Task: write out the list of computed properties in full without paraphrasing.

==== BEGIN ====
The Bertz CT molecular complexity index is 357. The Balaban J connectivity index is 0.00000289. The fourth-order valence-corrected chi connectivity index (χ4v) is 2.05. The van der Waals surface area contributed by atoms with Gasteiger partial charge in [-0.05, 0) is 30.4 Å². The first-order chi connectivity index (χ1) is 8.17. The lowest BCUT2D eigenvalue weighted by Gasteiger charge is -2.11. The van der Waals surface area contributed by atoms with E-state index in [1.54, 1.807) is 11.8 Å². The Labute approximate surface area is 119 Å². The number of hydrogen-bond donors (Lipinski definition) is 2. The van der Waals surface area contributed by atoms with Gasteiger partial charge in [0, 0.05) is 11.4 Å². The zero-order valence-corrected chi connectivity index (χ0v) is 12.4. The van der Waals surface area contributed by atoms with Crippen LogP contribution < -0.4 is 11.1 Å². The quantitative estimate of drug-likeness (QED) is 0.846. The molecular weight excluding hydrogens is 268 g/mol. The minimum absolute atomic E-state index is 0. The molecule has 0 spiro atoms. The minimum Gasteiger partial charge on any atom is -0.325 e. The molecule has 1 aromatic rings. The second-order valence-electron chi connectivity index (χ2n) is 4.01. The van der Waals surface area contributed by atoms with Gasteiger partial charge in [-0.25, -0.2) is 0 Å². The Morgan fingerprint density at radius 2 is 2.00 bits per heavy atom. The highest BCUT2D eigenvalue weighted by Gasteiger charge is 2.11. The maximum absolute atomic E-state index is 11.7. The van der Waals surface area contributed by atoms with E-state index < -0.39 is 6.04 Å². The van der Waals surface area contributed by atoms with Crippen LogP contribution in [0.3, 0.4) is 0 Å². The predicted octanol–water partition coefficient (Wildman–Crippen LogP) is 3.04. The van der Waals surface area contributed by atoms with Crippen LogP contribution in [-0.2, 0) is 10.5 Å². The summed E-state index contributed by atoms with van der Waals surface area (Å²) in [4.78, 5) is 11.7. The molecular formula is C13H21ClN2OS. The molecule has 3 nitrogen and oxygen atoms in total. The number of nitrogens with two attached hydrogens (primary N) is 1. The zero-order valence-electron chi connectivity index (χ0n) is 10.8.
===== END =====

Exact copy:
The Bertz CT molecular complexity index is 357. The Balaban J connectivity index is 0.00000289. The fourth-order valence-corrected chi connectivity index (χ4v) is 2.05. The van der Waals surface area contributed by atoms with Gasteiger partial charge in [-0.05, 0) is 30.4 Å². The first-order chi connectivity index (χ1) is 8.17. The lowest BCUT2D eigenvalue weighted by Gasteiger charge is -2.11. The van der Waals surface area contributed by atoms with E-state index in [1.54, 1.807) is 11.8 Å². The Labute approximate surface area is 119 Å². The number of hydrogen-bond donors (Lipinski definition) is 2. The van der Waals surface area contributed by atoms with Gasteiger partial charge in [0, 0.05) is 11.4 Å². The zero-order valence-corrected chi connectivity index (χ0v) is 12.4. The van der Waals surface area contributed by atoms with Crippen LogP contribution < -0.4 is 11.1 Å². The quantitative estimate of drug-likeness (QED) is 0.846. The molecular weight excluding hydrogens is 268 g/mol. The minimum absolute atomic E-state index is 0. The molecule has 0 spiro atoms. The minimum Gasteiger partial charge on any atom is -0.325 e. The molecule has 1 aromatic rings. The second-order valence-electron chi connectivity index (χ2n) is 4.01. The van der Waals surface area contributed by atoms with Gasteiger partial charge in [-0.25, -0.2) is 0 Å². The Morgan fingerprint density at radius 2 is 2.00 bits per heavy atom. The highest BCUT2D eigenvalue weighted by Gasteiger charge is 2.11. The maximum absolute atomic E-state index is 11.7. The van der Waals surface area contributed by atoms with E-state index < -0.39 is 6.04 Å². The van der Waals surface area contributed by atoms with Crippen LogP contribution in [0.3, 0.4) is 0 Å². The predicted octanol–water partition coefficient (Wildman–Crippen LogP) is 3.04. The van der Waals surface area contributed by atoms with Crippen LogP contribution in [-0.2, 0) is 10.5 Å². The summed E-state index contributed by atoms with van der Waals surface area (Å²) in [4.78, 5) is 11.7. The molecular formula is C13H21ClN2OS. The molecule has 3 nitrogen and oxygen atoms in total. The number of nitrogens with two attached hydrogens (primary N) is 1. The zero-order valence-electron chi connectivity index (χ0n) is 10.8.